• The_Real_Shamrock

    Cabrera’s play has severely diminished his worth absolutely. Maybe during the winter something will be possible at least it gives Lindor more time to hopefully improve and quicken his rise to the majors.

  • The_Real_Shamrock

    We’ll never know well maybe six years from now a la Randy Johnson but I thought it made sense. I think the Cardinals could have spared a pitching prospect for Cabrera but oh well.

  • The_Real_Shamrock

    One year one category does not make a career at least not for people outside of Cleveland. I can just hear the statue talk now…

  • The Other Tim

    Don’t forget about the Royals.

  • The_Real_Shamrock

    Albert Belle, Manny Ramirez and Jim Thome maybe but not Travis Hafner sorry. Hafner had a couple of great years but he’s not in the same class as Miguel Cabrera.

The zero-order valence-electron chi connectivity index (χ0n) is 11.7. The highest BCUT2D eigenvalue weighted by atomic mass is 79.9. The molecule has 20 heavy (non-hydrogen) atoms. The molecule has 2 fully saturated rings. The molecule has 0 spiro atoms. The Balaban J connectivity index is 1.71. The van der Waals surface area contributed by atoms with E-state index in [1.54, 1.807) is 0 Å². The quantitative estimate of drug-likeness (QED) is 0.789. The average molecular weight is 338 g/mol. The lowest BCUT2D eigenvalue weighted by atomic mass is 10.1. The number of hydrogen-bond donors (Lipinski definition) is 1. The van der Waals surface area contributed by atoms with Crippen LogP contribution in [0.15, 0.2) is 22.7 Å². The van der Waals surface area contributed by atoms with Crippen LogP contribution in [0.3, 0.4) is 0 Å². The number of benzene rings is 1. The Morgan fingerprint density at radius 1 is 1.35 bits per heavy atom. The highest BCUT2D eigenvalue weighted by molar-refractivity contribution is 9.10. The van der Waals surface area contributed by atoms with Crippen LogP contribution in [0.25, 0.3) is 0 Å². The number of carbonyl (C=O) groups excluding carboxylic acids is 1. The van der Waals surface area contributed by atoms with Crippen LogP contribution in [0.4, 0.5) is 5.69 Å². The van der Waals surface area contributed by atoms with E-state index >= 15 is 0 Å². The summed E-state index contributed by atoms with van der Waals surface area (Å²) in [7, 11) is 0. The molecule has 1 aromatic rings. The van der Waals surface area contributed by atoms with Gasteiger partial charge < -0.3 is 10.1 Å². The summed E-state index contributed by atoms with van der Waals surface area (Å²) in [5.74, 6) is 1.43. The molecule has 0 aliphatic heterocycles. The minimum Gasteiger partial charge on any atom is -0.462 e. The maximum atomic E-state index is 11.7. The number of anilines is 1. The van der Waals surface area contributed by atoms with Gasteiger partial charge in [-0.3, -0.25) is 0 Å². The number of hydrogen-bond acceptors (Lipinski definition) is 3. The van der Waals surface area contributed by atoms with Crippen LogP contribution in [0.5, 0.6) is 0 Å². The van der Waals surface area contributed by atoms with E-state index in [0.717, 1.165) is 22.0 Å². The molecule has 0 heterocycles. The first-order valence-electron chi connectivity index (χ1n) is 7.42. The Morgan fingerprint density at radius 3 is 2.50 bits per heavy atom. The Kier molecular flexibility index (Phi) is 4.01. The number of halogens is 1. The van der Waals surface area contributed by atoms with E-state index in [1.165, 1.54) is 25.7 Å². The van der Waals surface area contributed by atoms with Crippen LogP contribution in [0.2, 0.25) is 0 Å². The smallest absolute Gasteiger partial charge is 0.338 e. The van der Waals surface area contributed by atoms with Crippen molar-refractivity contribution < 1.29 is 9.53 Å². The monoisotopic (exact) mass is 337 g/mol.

• The_Real_Shamrock

    Absolutely I mentioned it in an earlier post.

  • beelza

    Perez got booed because he is a coward. He skipped out of the clubhouse after he single-handedly blew the most important save opportunity in 2 years. He recorded ZERO outs and gave up a 3 run bomb to a .190 hitter. Perez left his own clubhouse and team to answer for something they couldn’t. Don’t twist it, Perez deserved to be booed. Perez wears the Tribe uniform, but he is not a member of that team.

  • MP

    BABABOOEY!

  • nj0

    Thank you, Señor Obvious.

  • The_Real_Shamrock

    Carlos Danger can’t carry my jock!

  • mgbode

    Like how the tribe never has beaten weaver?

  • Wow

    Part of me thinks the Tribe overachieved this year or Detroit hasn’t woken up until now. The Central could be out of reach but I still believe the Wild Card is wide open. Plus we only see Detroit 1 more time this year..

  • http://www.twitter.com/dconeil Hamsterdam

    I have been wrong on recalling facts from the past, but on predicting actual things, I’m pretty spot on.

  • typo

    I chose not to care anymore. Well maybe ill check the score. 0-0 after 1. Cabrera is batting cleanup again. CABRERA IS BATTING CLEANUP AGAIN. AARRRRRRRRGHHHHHH!!!!! ITS LIKE FRANCONA IS BRAIN DEAD!! 34 minutes till Browns kickoff. Ho hum